The CP3, in addition to its high-pressure side, features a gear-driven low-pressure feed pump on the front. In a factory Duramax configuration, for example, there is no electric supply pump, so the gear pump on the front has suction on it to draw fuel from the tank. That small pump further compresses the fuel to the case pressure, which feeds fuel into the pumping elements to help produce the extreme pressures. Factory Cummins applications have an in-tank pump.
Fuel pressure at idle is generally low, as the engines run better at low pressure, but in action, pressure rises exponentially under load — the Ordnance 2500 bar fuel injectors in Shadday’s car delivering as much as 36,259.43 psi.
Wagler’s dragster is a slight departure from diesel norms, as its large PSI supercharger cannot run “dry” and requires constant lubrication — as such, it features four Billet Atomizer injectors positioned at the top of the supercharger, between it and the hat, spraying a water/methanol mix. Controlled by the ECM, the mixture is being pulsed depending on the load on the engine
While its capabilities are multi-faceted, S&S is perhaps best known for its fuel injectors. In a diesel application, injectors face incredible demands, and as such, are impressive feats of engineering. And in an extreme diesel race engine, the injectors are to the CP3 as Batman is to the Robin, the Bonnie is to the Clyde — both are just as important as the other, and neither can do its job optimally without the other.
In addition to the very creation of these injectors, S&S takes great pride in its testing and calibration procedures, delivering as perfectly-matched a set of injectors as you can buy.
For most of its applications, S&S starts with a brand new, Bosch-based injector, and fully strips it…Langellier noting that in OE form they won’t deliver nearly enough fuel for the needs of race engines. When S&S is done with them, they are highly-modified, fully custom injectors. S&S uses an injector that is purpose-made in form and fit for the engine platform — this is because in a direct-injector setup, the injector mounts in the cylinder head itself and they are designed in tandem…it’s not an “upstream” injector arrangement like most gas engines where the injector is in the intake manifold.
Wagler’s dragster uses a Duramax LBZ-based injector, while S&S turned to its aforementioned Ordnance 2500 bar injectors for Shadday’s Cummins. Langellier explains the latter is a higher pressure-capable injector with lower leakage going back to the tank, meaning you can make more power with the same pump output. The Ordnance units are a high-end injector, based on an original Bosch unit.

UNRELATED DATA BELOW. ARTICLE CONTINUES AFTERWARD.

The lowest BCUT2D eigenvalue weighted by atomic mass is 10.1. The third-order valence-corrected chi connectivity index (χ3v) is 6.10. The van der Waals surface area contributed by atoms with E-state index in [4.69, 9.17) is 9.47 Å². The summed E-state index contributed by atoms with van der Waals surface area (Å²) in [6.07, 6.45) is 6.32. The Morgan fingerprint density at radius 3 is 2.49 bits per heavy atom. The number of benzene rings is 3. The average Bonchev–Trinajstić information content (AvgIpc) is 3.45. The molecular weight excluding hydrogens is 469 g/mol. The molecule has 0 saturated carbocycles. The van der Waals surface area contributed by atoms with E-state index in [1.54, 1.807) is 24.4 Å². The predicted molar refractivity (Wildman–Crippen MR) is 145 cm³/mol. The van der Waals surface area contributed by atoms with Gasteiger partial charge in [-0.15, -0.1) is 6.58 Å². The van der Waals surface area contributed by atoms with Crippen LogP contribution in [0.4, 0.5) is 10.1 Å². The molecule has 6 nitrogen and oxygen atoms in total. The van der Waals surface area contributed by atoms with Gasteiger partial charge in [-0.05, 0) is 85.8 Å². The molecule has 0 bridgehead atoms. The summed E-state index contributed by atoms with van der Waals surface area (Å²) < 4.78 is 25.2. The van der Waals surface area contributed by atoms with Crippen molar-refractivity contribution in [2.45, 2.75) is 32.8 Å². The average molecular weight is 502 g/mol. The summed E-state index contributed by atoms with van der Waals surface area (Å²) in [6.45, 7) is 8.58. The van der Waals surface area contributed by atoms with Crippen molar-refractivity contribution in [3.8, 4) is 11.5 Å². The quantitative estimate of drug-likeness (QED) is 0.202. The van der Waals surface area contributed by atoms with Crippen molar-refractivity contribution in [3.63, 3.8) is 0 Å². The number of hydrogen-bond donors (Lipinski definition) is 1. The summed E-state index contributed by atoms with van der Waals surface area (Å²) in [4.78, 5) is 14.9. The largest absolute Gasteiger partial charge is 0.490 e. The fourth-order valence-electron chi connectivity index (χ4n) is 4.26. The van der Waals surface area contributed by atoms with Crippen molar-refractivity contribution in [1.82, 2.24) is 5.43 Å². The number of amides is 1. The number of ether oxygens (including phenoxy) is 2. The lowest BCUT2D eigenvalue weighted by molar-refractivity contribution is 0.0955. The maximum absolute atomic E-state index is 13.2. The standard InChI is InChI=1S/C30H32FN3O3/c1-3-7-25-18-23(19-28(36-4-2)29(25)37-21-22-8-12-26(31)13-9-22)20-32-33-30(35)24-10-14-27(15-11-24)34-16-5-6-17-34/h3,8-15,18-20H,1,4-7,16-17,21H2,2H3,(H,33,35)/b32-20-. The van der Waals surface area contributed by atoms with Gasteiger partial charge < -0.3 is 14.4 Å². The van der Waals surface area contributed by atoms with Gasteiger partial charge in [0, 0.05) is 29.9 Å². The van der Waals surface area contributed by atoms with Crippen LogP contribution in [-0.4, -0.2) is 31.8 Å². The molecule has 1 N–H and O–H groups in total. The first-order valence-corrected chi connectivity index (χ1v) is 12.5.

Because diesel injectors are under such high pressure at all times, and because they have to operate so quickly, the injectors are designed differently than a gas or methanol part.
Langellier explains, “The needle itself that opens and closes and allows fuel to be injected is not directly coupled with the solenoid. It would take too large of a solenoid, and be too slow to react to directly control the needle with solenoid electromagnetic force. Instead, it’s a pressure balance. The needle is held closed with hydraulic pressure created by the fuel pressure. There’s a small valve above the control rod and needle, and when the ECU commands to fire that injector, the solenoid opens a tiny valve which relieves the pressure on the top side of the needle. Pressure in the nozzle then is able to lift the needle and inject fuel through the nozzle directly into the combustion chamber. There’s pressure on the top and the bottom of it, and the whole thing is controlled based on how much pressure we allow on the top or bottom of that needle. That’s what causes it to move up and down and inject fuel at precisely the right time, and for the proper duration of time.”
Langellier adds that they are “pretty cool units, because they have to inject so fast. It has to be dead-on and really consistent so that they start fast the right time in relation to where the piston is, and it’s got to be the right duration of time. I’m a little biased, obviously, but they’re really a work of art, to operate at those speeds. This is an engine running at 5,000 rpm, and the injector is able to inject multiple events within the same cycle.”